Kate Peters Sturgill, “Deep Settled Peace”

After, or even before, I published Sisters in Song, I realized I only saw and covered the tip of the iceberg.  Since then, other fantastic women have come to my attention.  One of them is Kate Peters Sturgill.  I found out about her existence at a Bluegrass church service several months ago.  As always, I keep looking for new hymn-writers and I’m not disappointed.  Friends keep me supplied.

Kate was born and raised in the mountain country near Norton, Wise County, Virginia.  Her father was a foreman on the railroad and her mother came from a long line of singers from Wise County.  She learned to play the organ at age seven and the guitar while a teenager.  She played in a string band with her brothers in 1914 and 1915, then played with other local groups.  During the depression, she worked on a WPA project organizing music programs and teaching guitar.  After our country got out of the depression and the war, she broadcast twice weekly on a local radio station performing religious and sentimental songs.    In the fifties, she helped her cousin, A.P. Carter, collect traditional songs from the local mountains.  She died in 1975, but her talent lives on in an annual festival, the Dock Boggs and Kate Peters Sturgill Festival in Norton Virginia sponsored in part by the University of Virginia at Wise.  “Deep Settled Peace” was written in 1926.  The music is classically Bluegrass, and I find the lyrics more mature than would ordinarily be expected from a woman who was probably in her mid-twenties. Perhaps it was the hard-scrabble life of Appalachia that forced her outlook.  The song can be found in the album “Barefoot Boy With Boots On” and you can also search online to hear it performed.  My sister found a performance by Jody Nelson, a self professed bluegrassman on YouTube.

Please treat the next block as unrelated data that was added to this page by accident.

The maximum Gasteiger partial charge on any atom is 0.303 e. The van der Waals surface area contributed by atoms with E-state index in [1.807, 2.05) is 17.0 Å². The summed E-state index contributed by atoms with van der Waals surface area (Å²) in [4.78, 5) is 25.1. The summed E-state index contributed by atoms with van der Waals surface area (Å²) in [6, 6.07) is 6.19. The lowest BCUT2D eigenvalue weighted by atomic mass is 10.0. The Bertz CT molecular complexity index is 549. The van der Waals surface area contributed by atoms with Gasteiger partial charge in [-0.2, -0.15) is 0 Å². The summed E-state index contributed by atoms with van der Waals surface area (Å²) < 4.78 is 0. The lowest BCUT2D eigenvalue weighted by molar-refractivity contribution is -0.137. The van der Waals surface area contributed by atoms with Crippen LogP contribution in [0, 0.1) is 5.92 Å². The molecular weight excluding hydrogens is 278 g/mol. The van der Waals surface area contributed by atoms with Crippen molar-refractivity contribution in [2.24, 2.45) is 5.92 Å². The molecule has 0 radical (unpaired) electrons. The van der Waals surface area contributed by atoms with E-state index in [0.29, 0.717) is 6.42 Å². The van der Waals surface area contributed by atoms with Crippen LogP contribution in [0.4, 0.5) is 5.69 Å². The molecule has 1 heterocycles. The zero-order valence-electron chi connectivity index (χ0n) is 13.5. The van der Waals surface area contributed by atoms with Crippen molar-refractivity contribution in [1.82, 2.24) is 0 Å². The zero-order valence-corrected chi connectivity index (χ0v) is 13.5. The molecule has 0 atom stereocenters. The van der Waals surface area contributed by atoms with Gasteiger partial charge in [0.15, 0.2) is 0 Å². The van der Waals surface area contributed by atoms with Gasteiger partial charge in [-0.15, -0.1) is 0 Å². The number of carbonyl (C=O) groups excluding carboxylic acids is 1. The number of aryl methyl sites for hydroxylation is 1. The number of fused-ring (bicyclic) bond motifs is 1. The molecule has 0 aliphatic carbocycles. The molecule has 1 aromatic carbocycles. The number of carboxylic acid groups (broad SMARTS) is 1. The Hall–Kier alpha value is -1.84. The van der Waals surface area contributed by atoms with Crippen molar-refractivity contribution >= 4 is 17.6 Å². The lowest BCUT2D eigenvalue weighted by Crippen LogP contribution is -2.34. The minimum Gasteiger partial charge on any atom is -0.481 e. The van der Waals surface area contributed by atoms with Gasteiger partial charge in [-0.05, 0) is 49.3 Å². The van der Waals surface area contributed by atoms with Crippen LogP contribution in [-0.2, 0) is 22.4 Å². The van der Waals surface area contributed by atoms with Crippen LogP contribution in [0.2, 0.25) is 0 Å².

Debbie Friedman, a Jewish Sister in Song

My book Sisters in Song, features Christian women or women from a Christian background.  There is a wonderful trove of songs by Jewish women, mostly modern, and I thank my friend, Kerry Hollander, for introducing me to them.  Here is one:

Debbie Friedman was born in Utica, New York in 1951, but moved to St. Paul, Minnesota when she was six.  After high school, she lived in Israel for six months.  In addition to her Jewish heritage, she was influenced by Peter, Paul and Mary, Judy Collins, and Joan Baez.  Indeed, anyone hearing her music can easily detect this connection.  In 1970, she wrote “V’ahavta”, a paragraph of the Sh’ma which emotionally touched youth at a convention.  She recalled, “I was stunned when they suddenly put their arms around each other and there were tears rolling down their faces.  They were reclaiming this prayer, and it was ours in a musical language they were able to understand. . . .“   This was at the beginning of her writing career and no doubt inspired to to go further.  Many early songs were done as songleader for the Northern Federation of Temple Youth and Olin Sang Ruby Union Institute.    Her songs still reach many people of all types of Judaism and some Christians.   As an example, in 1997, she performed for the choir of a 4000 member Baptist Church in Houston with an adapted L’chi Lach.    This was after her first concert at Carnegie Hall in 1996 and the same year as her second concert.  A documentary of her life, A Journey of Spirit was produced in 2004.  From 2007 to 2011 she was on the faculty of Hebrew Union College – Jewish Institute of Religions School of Sacred Music.  After her death in 2011 from pneumonia, exacerbated by a long-standing neurological illness, the school was renamed the Debbie Friedman School of Sacred Music.  Perhaps her illness was the inspiration for many of her songs, for many of them are prayers for healing.  “Mi Shebeirach”, one of those prayers, has been used by hundreds of congregations and perhaps is her most famous song.

My favorite song, however, is “Lullaby”, generally followed by “The Angels’ Blessing”.  Like so many other women hymn writers, her songs are sometimes written for children.    “Lullaby” is unusually beautiful to me, an obvious  adult.  To those of us not acquainted with Jewish writers, a performance can be found on Youtube.   Of this song, she said, “Nothing could give me greater pleasure than knowing some of these songs could put a child to sleep and be calm.”

Katherine Kennicott Davis, sleep dreamer